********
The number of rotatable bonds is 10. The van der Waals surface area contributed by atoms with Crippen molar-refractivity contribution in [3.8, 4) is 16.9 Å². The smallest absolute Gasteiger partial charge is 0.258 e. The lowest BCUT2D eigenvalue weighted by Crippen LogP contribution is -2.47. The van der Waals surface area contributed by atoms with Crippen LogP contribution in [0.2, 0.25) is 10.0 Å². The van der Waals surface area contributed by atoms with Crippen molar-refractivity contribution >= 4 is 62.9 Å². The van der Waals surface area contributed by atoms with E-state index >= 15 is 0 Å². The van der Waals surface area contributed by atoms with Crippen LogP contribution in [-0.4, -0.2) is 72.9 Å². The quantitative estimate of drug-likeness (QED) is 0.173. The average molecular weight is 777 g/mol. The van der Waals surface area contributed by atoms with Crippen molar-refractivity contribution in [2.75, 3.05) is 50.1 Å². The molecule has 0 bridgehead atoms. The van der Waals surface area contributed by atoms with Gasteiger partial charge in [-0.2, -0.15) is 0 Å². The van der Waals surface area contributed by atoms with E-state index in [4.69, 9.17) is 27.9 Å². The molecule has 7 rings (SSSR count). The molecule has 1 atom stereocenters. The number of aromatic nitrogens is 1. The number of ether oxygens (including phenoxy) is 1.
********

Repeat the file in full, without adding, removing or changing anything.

The number of rotatable bonds is 10. The van der Waals surface area contributed by atoms with Crippen molar-refractivity contribution in [3.8, 4) is 16.9 Å². The smallest absolute Gasteiger partial charge is 0.258 e. The lowest BCUT2D eigenvalue weighted by Crippen LogP contribution is -2.47. The van der Waals surface area contributed by atoms with Crippen LogP contribution in [0.2, 0.25) is 10.0 Å². The van der Waals surface area contributed by atoms with Crippen molar-refractivity contribution >= 4 is 62.9 Å². The van der Waals surface area contributed by atoms with E-state index >= 15 is 0 Å². The van der Waals surface area contributed by atoms with Crippen LogP contribution in [-0.4, -0.2) is 72.9 Å². The quantitative estimate of drug-likeness (QED) is 0.173. The average molecular weight is 777 g/mol. The van der Waals surface area contributed by atoms with Crippen molar-refractivity contribution in [2.75, 3.05) is 50.1 Å². The molecule has 0 bridgehead atoms. The van der Waals surface area contributed by atoms with Gasteiger partial charge in [-0.2, -0.15) is 0 Å². The van der Waals surface area contributed by atoms with E-state index in [4.69, 9.17) is 27.9 Å². The molecule has 7 rings (SSSR count). The molecule has 1 atom stereocenters. The number of aromatic nitrogens is 1. The number of ether oxygens (including phenoxy) is 1.